Thursday, February 24, 2011

To-day's Ration of Oatmeal Blogging

The current most-emailed article on the NY Times website is a description of mounting civil war in Libya a Mark Bittman post unloading on how awful McDonald's oatmeal is, which is fun reading. McDonald's actually has taken one of the healthiest, easiest-to-prepare foods in existence and make it bad for you.

Interesting bloggo-processing of the post comes from Ta-Nehisi Coates, who highlights Bittman's making-oatmeal-is-simple argument:
Others will argue that the McDonald's version is more "convenient." [This is Bittman's quote here, not Coates'.] This is nonsense; in the time it takes to go into a McDonald's, stand in line, order, wait, pay and leave, you could make oatmeal for four while taking your vitamins, brushing your teeth and half-unloading the dishwasher. (If you're too busy to eat it before you leave the house, you could throw it in a container and microwave it at work. If you prefer so-called instant, flavored oatmeal, see this link, which will describe how to make your own).

If you don't want to bother with the stove at all, you could put some rolled oats (instant not necessary) in a glass or bowl, along with a teeny pinch of salt, sugar or maple syrup or honey, maybe some dried fruit. Add milk and let stand for a minute (or 10). Eat. Eat while you're walking around getting dressed. And then talk to me about convenience.
Coates finds a deeper "conscious"/"unconscious" behavioral question in whether you go to McDonald's or go DIY. Ezra Klein isolates a bit more exactly the key point of effort as opposed to time as being crucial to convenience. "Easy isn't the same as effortless" is a good point. It's an activity versus passivity thing.

It reminds me of the willpower thing again, how it takes actual resources for the brain to exercise the planning and control to carry out tasks. Presumably even small ones, like making oatmeal. Not that people shouldn't make the effort, but it's not really accurate to equate a short active task with a short passive one. Now how you might get people (not to mention, first, yourself) spending more of their day doing active tasks instead of giving in to accessible passive options, that's a question.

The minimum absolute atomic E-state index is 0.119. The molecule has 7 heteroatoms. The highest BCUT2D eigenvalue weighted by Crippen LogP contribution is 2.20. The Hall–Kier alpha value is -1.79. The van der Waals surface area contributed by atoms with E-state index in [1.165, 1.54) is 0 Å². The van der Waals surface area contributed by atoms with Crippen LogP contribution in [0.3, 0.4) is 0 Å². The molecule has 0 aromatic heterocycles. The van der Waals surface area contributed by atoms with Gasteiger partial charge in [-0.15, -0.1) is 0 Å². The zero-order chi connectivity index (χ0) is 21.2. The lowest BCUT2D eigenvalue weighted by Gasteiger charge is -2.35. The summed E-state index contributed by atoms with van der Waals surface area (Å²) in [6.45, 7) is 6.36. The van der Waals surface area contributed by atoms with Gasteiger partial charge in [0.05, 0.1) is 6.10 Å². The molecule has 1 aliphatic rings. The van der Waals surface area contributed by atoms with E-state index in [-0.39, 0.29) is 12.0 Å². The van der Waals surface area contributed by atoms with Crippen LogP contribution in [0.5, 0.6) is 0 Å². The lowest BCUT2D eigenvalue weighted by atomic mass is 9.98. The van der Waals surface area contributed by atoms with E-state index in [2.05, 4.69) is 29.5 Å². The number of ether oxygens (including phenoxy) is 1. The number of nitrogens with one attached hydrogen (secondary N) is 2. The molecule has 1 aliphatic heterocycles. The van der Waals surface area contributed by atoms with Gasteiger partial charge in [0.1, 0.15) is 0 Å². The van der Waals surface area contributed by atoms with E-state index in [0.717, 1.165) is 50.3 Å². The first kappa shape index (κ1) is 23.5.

Anyway. Food for thought, and vice versa. I should specify (for full disclosure?) that I make my own oatmeal, although I may switch to bulgur wheat for a while, since I just bought some for an unrelated Mark Bittman recipe and there's an alarming quantity of it that I didn't use.

Completely unrelated but interesting: physicist Geoffrey West as quoted in the December 19, 2010, New York Times Weekend Magazine.
West illustrates the problem by translating human life into watts. “A human being at rest runs on 90 watts,” he says. “That’s how much power you need just to lie down. And if you’re a hunter-gatherer and you live in the Amazon, you’ll need about 250 watts. That’s how much energy it takes to run about and find food. So how much energy does our lifestyle [in America] require? Well, when you add up all our calories and then you add up the energy needed to run the computer and the air-conditioner, you get an incredibly large number, somewhere around 11,000 watts. Now you can ask yourself: What kind of animal requires 11,000 watts to live? And what you find is that we have created a lifestyle where we need more watts than a blue whale. We require more energy than the biggest animal that has ever existed. That is why our lifestyle is unsustainable. We can’t have seven billion blue whales on this planet. It’s not even clear that we can afford to have 300 million blue whales.”


Blogger Pete said...

I love that blue whales thing.

2/25/2011 6:25 PM  

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